The heaviest flying bird in the world, the kori bustard can weigh as much as 19kg. They are found walking around dry open savanna woodland foraging for a wide range of insects, reptiles, berries, seeds and bulbs. They are particularly fond of acacia gum. This gives them their Afrikaans name of “Gompou”, translated as “gum-bustard”.
Once kori bustards have finished mating the male’s role in the process is complete, he will then return to displaying to attract another female.
Kori bustards will duel for up to 30 minutes by standing chest to chest pushing one another back and forth.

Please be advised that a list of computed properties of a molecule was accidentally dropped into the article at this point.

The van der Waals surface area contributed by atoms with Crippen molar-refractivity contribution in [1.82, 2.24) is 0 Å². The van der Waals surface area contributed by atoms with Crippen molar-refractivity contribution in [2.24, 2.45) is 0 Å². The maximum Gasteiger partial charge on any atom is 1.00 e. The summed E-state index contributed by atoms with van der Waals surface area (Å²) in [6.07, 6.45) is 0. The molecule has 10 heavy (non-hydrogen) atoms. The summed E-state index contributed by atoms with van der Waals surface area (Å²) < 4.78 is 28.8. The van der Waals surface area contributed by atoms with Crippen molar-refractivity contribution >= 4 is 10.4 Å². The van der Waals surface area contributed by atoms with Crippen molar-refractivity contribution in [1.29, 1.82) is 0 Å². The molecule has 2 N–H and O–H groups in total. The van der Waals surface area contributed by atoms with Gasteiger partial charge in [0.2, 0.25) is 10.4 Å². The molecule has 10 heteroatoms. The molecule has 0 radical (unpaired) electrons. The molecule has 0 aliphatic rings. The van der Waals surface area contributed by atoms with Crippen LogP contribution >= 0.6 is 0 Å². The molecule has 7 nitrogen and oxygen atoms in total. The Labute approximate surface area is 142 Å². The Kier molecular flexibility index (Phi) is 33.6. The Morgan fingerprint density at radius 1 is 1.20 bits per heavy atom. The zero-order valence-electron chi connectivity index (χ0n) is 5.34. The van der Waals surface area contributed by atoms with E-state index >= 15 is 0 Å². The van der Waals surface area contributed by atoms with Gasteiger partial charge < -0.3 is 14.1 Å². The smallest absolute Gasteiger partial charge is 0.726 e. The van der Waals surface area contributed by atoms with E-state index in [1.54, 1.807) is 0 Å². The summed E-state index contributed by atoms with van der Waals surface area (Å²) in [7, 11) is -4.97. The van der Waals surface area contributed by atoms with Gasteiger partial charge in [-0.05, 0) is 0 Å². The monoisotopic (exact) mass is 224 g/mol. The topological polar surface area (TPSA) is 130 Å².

Male kori bustards will display for the female by strutting around a regular site with its crest erect, neck inflated by 4 times its usual size, head held up, bill open and its tail feathers fanned and standing upright.
The southern carmine bee-eater rides on the back of the kori bustard to catch insects as they fly from the grass when disturbed.
2,400 years ago the Greek historian, soldier and philosopher Xenephon wrote about how bustards could be captured by running them to exhaustion. Their size and taste made this worthwhile.
The Afrikaans name for the Kori bustard is “Gompou” which means “gum-bustard” due to its fondness of acacia gum.
The kori bustard is the world’s heaviest flying bird weighing in at 19 kg.